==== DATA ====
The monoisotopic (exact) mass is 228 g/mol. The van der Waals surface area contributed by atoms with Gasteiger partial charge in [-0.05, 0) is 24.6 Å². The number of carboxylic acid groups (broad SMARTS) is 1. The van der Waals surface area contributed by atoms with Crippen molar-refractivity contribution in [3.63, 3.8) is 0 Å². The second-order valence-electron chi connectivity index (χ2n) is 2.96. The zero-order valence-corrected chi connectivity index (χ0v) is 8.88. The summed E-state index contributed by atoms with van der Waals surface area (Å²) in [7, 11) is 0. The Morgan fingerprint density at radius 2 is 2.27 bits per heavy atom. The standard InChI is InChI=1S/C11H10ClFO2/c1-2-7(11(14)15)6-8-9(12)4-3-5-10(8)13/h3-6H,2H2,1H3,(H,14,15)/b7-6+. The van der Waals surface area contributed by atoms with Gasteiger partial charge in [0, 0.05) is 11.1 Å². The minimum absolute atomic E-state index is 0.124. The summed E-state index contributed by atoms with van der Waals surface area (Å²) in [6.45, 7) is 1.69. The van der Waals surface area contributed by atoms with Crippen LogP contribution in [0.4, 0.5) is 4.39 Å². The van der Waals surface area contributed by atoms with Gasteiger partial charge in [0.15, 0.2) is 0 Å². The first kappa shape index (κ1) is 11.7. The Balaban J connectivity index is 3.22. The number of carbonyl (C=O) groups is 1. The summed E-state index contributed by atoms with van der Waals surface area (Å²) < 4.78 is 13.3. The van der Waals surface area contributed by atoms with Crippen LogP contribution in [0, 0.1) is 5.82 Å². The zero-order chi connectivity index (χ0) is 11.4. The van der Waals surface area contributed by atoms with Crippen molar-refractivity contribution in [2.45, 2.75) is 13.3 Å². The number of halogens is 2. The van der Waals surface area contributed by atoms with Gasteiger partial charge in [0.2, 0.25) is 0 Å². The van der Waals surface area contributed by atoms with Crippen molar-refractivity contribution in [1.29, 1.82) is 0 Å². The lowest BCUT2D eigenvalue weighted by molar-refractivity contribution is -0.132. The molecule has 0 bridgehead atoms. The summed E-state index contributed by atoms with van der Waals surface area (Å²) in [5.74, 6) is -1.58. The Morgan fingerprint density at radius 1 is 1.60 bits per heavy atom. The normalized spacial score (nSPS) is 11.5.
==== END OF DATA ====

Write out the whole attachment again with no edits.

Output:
The monoisotopic (exact) mass is 228 g/mol. The van der Waals surface area contributed by atoms with Gasteiger partial charge in [-0.05, 0) is 24.6 Å². The number of carboxylic acid groups (broad SMARTS) is 1. The van der Waals surface area contributed by atoms with Crippen molar-refractivity contribution in [3.63, 3.8) is 0 Å². The second-order valence-electron chi connectivity index (χ2n) is 2.96. The zero-order valence-corrected chi connectivity index (χ0v) is 8.88. The summed E-state index contributed by atoms with van der Waals surface area (Å²) in [7, 11) is 0. The Morgan fingerprint density at radius 2 is 2.27 bits per heavy atom. The standard InChI is InChI=1S/C11H10ClFO2/c1-2-7(11(14)15)6-8-9(12)4-3-5-10(8)13/h3-6H,2H2,1H3,(H,14,15)/b7-6+. The van der Waals surface area contributed by atoms with Gasteiger partial charge in [0, 0.05) is 11.1 Å². The minimum absolute atomic E-state index is 0.124. The summed E-state index contributed by atoms with van der Waals surface area (Å²) in [6.45, 7) is 1.69. The van der Waals surface area contributed by atoms with Crippen LogP contribution in [0.4, 0.5) is 4.39 Å². The van der Waals surface area contributed by atoms with Gasteiger partial charge in [0.15, 0.2) is 0 Å². The first kappa shape index (κ1) is 11.7. The Balaban J connectivity index is 3.22. The number of carbonyl (C=O) groups is 1. The summed E-state index contributed by atoms with van der Waals surface area (Å²) < 4.78 is 13.3. The van der Waals surface area contributed by atoms with Crippen LogP contribution in [0, 0.1) is 5.82 Å². The zero-order chi connectivity index (χ0) is 11.4. The van der Waals surface area contributed by atoms with Crippen molar-refractivity contribution in [2.45, 2.75) is 13.3 Å². The number of halogens is 2. The van der Waals surface area contributed by atoms with Gasteiger partial charge in [0.2, 0.25) is 0 Å². The van der Waals surface area contributed by atoms with Crippen molar-refractivity contribution in [1.29, 1.82) is 0 Å². The lowest BCUT2D eigenvalue weighted by molar-refractivity contribution is -0.132. The molecule has 0 bridgehead atoms. The summed E-state index contributed by atoms with van der Waals surface area (Å²) in [5.74, 6) is -1.58. The Morgan fingerprint density at radius 1 is 1.60 bits per heavy atom. The normalized spacial score (nSPS) is 11.5.